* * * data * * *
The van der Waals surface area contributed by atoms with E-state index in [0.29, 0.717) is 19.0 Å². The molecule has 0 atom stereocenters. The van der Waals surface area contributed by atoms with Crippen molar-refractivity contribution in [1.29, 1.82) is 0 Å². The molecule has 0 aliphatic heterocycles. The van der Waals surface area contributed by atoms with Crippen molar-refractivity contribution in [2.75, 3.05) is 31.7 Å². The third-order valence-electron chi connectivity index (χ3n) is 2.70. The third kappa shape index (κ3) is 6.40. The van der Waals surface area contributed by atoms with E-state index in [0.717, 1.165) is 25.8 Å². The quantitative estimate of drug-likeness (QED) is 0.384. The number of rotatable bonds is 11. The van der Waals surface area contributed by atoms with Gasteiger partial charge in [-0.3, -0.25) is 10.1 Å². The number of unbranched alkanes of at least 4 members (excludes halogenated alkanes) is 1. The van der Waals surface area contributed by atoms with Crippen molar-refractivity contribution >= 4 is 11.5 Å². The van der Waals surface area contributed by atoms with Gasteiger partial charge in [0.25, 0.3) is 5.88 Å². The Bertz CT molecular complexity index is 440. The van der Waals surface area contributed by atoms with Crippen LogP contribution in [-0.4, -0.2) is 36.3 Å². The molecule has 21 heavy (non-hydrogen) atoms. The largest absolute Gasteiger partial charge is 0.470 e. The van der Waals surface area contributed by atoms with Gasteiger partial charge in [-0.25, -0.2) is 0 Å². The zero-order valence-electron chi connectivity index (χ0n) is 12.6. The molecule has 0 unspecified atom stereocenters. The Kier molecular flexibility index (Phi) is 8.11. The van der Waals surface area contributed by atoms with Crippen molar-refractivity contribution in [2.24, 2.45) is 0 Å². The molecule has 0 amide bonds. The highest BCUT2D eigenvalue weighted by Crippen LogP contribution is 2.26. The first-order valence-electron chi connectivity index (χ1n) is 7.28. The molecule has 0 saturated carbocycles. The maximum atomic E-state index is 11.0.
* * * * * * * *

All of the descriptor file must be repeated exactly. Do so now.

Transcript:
The van der Waals surface area contributed by atoms with E-state index in [0.29, 0.717) is 19.0 Å². The molecule has 0 atom stereocenters. The van der Waals surface area contributed by atoms with Crippen molar-refractivity contribution in [1.29, 1.82) is 0 Å². The molecule has 0 aliphatic heterocycles. The van der Waals surface area contributed by atoms with Crippen molar-refractivity contribution in [2.75, 3.05) is 31.7 Å². The third-order valence-electron chi connectivity index (χ3n) is 2.70. The third kappa shape index (κ3) is 6.40. The van der Waals surface area contributed by atoms with E-state index in [0.717, 1.165) is 25.8 Å². The quantitative estimate of drug-likeness (QED) is 0.384. The number of rotatable bonds is 11. The van der Waals surface area contributed by atoms with Gasteiger partial charge in [-0.3, -0.25) is 10.1 Å². The number of unbranched alkanes of at least 4 members (excludes halogenated alkanes) is 1. The van der Waals surface area contributed by atoms with Crippen molar-refractivity contribution >= 4 is 11.5 Å². The van der Waals surface area contributed by atoms with Gasteiger partial charge in [0.25, 0.3) is 5.88 Å². The Bertz CT molecular complexity index is 440. The van der Waals surface area contributed by atoms with Crippen LogP contribution in [-0.4, -0.2) is 36.3 Å². The molecule has 21 heavy (non-hydrogen) atoms. The largest absolute Gasteiger partial charge is 0.470 e. The van der Waals surface area contributed by atoms with Gasteiger partial charge in [-0.25, -0.2) is 0 Å². The zero-order valence-electron chi connectivity index (χ0n) is 12.6. The molecule has 0 unspecified atom stereocenters. The Kier molecular flexibility index (Phi) is 8.11. The van der Waals surface area contributed by atoms with Crippen molar-refractivity contribution in [2.24, 2.45) is 0 Å². The molecule has 0 amide bonds. The highest BCUT2D eigenvalue weighted by Crippen LogP contribution is 2.26. The first-order valence-electron chi connectivity index (χ1n) is 7.28. The molecule has 0 saturated carbocycles. The maximum atomic E-state index is 11.0.